SOURCE: Absenteeism data (Employer not disclosed)
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Sentinel Laboratory Surveillance - confirmed influenza notificationsResults from sentinel laboratory surveillance systems continued to show very few samples are being confirmed positive for Influenza A virus, but of those that were positive, nearly all were further subtyped as pandemic (H1N1) 2009 strains (Table 1).
Table 1. Laboratory Respiratory tests that tested positive for influenza A and pandemic (H1N1) 2009
|ASPREN* – national||VIC NIC||WA NIC||NT (reported by WA NIC)|
*ASPREN tests are collected every Tuesday. Results are reported for a rolling fortnight as data changes retrospectively.
From 1 January to 11 December 2009, type A was the predominant seasonal influenza type reported by all jurisdictions. Of the type A notifications for which there was subtyping information in NNDSS, the ratio of seasonal H1N1 to H3N2 was 1:2.3.
2. Overview of pandemic (H1N1) 2009 severity - to 20 November 2009cWhile pandemic (H1N1) 2009 is generally considered a mild disease at the community level, it has had serious consequences at the acute end of the disease. Figures of hospitalisations, ICU admissions and deaths are currently used as indicators to provide evidence on the severity of the disease in Australia (Table 2).
Of particular note is the difference in the age distribution of the novel influenza virus to seasonal influenza and the increasing median age as the severity of the disease progresses: 21 years for all confirmed cases; 31 years for hospitalised cases; 40 years for ICU cases; and 48 years for deaths.
The disease has also had a differential impact upon Indigenous Australians, who are ten times more likely to be hospitalised with the disease than non-Indigenous Australians. Pregnant women are also over-represented in the more severe cases with pregnancy being a risk factor in 27% of women aged 15 to 44 years who required hospitalisation for the disease.
Table 2. Summary of severity indicators of pandemic (H1N1) in Australia, to 20 November 2009c
|Confirmed pandemic (H1N1) 2009 cases||Hospitalised cases||ICU cases||Deaths|
|Total number||37,269||13% (4,855/37,269 confirmed cases)||13% (655/4,855 hospitalisations)||190|
|Crude rate per 100,000 population||174.4||22.7||3.1||0.9|
|Median age (years)||21||31||40||48|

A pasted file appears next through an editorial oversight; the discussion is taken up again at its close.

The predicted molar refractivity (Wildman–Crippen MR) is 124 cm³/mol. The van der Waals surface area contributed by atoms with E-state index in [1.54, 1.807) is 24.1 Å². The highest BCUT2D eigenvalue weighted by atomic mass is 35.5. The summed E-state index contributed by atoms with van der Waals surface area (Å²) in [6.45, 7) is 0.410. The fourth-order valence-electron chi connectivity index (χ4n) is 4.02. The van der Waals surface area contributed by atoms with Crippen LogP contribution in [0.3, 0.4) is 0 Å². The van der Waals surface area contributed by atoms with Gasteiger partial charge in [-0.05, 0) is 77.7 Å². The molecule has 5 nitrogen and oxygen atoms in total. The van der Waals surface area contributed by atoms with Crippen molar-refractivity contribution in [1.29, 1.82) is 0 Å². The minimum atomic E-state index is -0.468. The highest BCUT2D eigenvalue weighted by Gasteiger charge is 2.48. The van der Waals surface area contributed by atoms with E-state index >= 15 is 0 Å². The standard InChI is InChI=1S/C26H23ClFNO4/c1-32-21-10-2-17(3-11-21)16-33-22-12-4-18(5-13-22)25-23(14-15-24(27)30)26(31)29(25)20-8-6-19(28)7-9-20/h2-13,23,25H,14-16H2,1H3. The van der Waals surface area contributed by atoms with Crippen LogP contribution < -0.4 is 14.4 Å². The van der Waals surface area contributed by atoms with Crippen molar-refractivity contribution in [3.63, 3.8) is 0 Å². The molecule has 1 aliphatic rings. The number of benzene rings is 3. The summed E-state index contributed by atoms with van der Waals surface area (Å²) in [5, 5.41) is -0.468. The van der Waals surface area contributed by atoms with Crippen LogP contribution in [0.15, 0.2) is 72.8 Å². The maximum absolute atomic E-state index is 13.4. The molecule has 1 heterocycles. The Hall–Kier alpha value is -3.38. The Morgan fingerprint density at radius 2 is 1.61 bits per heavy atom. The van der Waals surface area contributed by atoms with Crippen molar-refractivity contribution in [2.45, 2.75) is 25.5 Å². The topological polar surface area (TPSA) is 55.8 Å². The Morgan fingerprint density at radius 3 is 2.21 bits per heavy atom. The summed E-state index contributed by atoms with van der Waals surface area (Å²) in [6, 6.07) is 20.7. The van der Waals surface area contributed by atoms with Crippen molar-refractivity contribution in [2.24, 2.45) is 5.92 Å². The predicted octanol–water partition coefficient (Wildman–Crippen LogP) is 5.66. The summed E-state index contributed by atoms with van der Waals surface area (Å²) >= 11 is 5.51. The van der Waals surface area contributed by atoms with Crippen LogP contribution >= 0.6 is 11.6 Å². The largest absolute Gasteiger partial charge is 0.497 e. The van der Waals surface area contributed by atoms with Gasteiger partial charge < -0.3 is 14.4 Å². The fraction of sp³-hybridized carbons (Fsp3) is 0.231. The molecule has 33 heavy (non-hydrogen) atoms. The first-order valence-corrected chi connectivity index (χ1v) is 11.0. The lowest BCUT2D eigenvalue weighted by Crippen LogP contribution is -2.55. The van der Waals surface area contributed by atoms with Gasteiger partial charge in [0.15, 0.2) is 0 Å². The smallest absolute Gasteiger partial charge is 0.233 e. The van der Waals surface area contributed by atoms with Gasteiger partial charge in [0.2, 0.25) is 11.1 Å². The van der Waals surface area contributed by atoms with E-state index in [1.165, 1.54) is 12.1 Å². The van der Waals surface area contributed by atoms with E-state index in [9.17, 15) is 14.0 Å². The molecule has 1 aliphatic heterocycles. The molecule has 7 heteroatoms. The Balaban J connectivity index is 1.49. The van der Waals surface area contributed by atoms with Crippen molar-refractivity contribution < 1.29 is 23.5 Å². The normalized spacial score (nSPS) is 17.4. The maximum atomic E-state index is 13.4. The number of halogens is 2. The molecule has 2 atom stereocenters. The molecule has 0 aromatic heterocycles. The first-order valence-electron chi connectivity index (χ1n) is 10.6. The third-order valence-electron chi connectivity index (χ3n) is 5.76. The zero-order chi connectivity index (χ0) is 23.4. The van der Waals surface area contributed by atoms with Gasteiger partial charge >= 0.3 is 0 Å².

|Females||51% (18,968/37,141)||51% (2,468/4,855)||54% (351/655)||44% (84/190)|
|Vulnerable groups (Indigenous, pregnant & individuals with at least 1 co-morbidity)||n/a||51% (2,471/4,855)||74% (483/655)||68% (129/190)|
|Indigenous people~||11% (3,830/34,457)||21% (807/3,928)||20% (100/505)||13% (25/190)|
|Pregnant women*||n/a||27% (280/1,034 hospitalised females aged |
|17% (47/280 hospitalised pregnant women)||4% |
(3/84 female deaths)
|Cases with at least 1 co-morbidity||n/a||49% (2,395/4,855)||70% (459/655)||64% (121/190)|
# Data are extracted from a number of sources depending on the availability of information. Figures used in the analysis have been provided in parentheses. Data is not always complete for each summarised figure.
~ The denominator for this row is the number of confirmed cases for which Indigenous status is known.
* Includes women in the post-partum period
Another data source focussing on ICU admissions (ANZICs data) show similar figures to the ones reported above: the median age of confirmed cases admitted to ICU was 43 years; vulnerable groups accounted for 81% of the ICU cases; and 73% of the confirmed cases had at least one co-morbidity.
Of particular interest is the number of confirmed cases who were admitted to ICU with viral pneumonitis (2.0 per 100,000 population) and their young age (median age was 39 years). There were 368 adults (over 16 years of age) hospitalised in ICU with Viral Pneumonitis/Acute Respiratory Distress Syndrome due to influenza A compared with a reported annualized median total of only 57 adults admitted with viral pneumonitis (from any cause) from 2005-081. Of the adults, 86% (316) were aged 25-64 years (ANZICs data).